Friday, January 04, 2013

FTC rules Google did not break anti-trust laws, does make some requirements; Microsoft "vents" on FTC "leniency"


No, I don’t like to bite the hand that feeds me, or even hold it—but for journalistic completeness, let’s report now that the Federal Trade Commission (FTC) has determined that Google’s techniques and practices with its industry –leading search engine does not break any anti-trust laws.  The Washington Post story by Craig Timberg (front page on Friday, January 4, 2013 in print) is here

It is all right for search engines to include highlighted results from companies with which they have business partnerships, as long as they don’t overdo it and stay within certain reasonable bounds. 

However, the FTC did require that the search giant make some changes, such as following “FRAND” practices in the way it deploys patents (related to acquiring Motorola Mobility) and not scrape content from rival searches, which may tend to make results similar among companies.  The FTC will monitor the company closely, and Microsoft (Bing) is already venting over the apparent leniency of the ruling.  ZDNet has some details (today) by Charlie Osborne for “Between the Lines” here

Occasionally, I notice searches will start ad-display processes in Windows 7 to display affiliate material with search results.

In my own practice, I tend to get similar results from Google, Bing, and Yahoo! safe search (now, “Ask”, which I often use in Firefox).  I generally don’t filter searches in Google and Bing for safety.  I get similar results on mobile smart phones as on computers.   However, Blogger postings (especially not equated to other domains) are more likely to show up on Google, but sometimes show on other searches.  Wordpress postings are treated about the same by all three.  The use of quotes is less necessary than it used to be.  My “Do ask do tell” shows up number 2 in all three.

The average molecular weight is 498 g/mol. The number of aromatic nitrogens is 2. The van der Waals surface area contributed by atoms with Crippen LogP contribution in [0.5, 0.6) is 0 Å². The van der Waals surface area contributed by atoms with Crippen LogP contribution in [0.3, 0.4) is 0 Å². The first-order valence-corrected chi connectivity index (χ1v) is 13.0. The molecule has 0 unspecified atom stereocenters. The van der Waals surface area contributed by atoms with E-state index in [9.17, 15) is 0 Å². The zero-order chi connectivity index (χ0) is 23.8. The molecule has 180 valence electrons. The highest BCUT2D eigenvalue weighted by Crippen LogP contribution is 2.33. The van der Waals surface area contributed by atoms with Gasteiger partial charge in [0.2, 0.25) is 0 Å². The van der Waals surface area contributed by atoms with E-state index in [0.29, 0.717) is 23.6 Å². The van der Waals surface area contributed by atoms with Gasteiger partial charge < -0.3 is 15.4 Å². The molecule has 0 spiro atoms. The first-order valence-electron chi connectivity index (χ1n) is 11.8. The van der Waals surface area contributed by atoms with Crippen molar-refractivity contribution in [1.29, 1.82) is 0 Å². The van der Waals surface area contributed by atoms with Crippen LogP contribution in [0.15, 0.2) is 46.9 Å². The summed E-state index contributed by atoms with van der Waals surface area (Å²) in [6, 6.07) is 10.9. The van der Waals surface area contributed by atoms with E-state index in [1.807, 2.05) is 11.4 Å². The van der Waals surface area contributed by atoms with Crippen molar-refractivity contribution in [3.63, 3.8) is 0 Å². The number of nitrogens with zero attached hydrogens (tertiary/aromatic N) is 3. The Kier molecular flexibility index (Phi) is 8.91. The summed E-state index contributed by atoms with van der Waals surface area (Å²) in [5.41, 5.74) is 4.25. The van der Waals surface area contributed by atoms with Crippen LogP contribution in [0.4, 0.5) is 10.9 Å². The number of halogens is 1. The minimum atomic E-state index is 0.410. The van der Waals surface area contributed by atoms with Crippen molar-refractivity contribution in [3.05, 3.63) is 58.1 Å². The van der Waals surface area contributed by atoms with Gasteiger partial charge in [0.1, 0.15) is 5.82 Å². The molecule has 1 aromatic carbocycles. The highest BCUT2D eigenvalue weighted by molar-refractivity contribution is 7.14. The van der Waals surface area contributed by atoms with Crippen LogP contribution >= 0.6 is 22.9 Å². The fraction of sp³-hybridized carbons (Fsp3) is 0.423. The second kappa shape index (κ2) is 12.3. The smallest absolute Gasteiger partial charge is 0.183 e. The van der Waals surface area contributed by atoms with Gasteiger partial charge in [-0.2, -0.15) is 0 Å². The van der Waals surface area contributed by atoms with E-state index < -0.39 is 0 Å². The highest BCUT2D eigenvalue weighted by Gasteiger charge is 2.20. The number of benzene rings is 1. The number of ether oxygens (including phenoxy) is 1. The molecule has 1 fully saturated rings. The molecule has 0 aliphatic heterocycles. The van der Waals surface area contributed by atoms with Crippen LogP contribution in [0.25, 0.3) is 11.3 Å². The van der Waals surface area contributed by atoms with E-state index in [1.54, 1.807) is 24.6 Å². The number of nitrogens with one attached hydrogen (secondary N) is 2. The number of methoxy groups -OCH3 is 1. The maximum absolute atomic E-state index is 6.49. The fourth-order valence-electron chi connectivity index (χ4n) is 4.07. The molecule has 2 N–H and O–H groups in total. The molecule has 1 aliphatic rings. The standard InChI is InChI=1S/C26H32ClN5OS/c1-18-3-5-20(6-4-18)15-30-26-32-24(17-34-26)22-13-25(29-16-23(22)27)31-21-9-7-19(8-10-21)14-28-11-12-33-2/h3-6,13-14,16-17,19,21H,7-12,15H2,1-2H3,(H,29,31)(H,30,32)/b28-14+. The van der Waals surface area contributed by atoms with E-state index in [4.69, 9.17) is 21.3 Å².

In the early days of Web 1.0, we had other search engines like Altavista and Lycos, which I often found used on my web statistics reports.  But they tended to behave in a similar manner.  I never found it necessary to use metatags to get my sites to show up. 

Recent news stories suggest that search engine companies are now  paying more attention to uniqueness and depth of content and less to popularity as measured by links (partly to avoid “link farming” bias). 

The Associated Press has a recent report on the FTC action (which it says was bipartisan and which it passed by wide internal majorities), link here. The video discusses the patent issue and also closes the competitor claim of illegal “bias” in search engine practices.

  


Search engine visibility is critical to small business and to blogger journalism.  

Update:  Jan. 5, 2013

Bruce D. Brown and Alan B. Davidson have a New York Times article ("Is Google like gas or like steel"?) Saturday about the First Amendment aspects of the Google case.  Up to a point, an algorithm to display search results is a form of speech.  But so is a Wikipeida article.  He is the link

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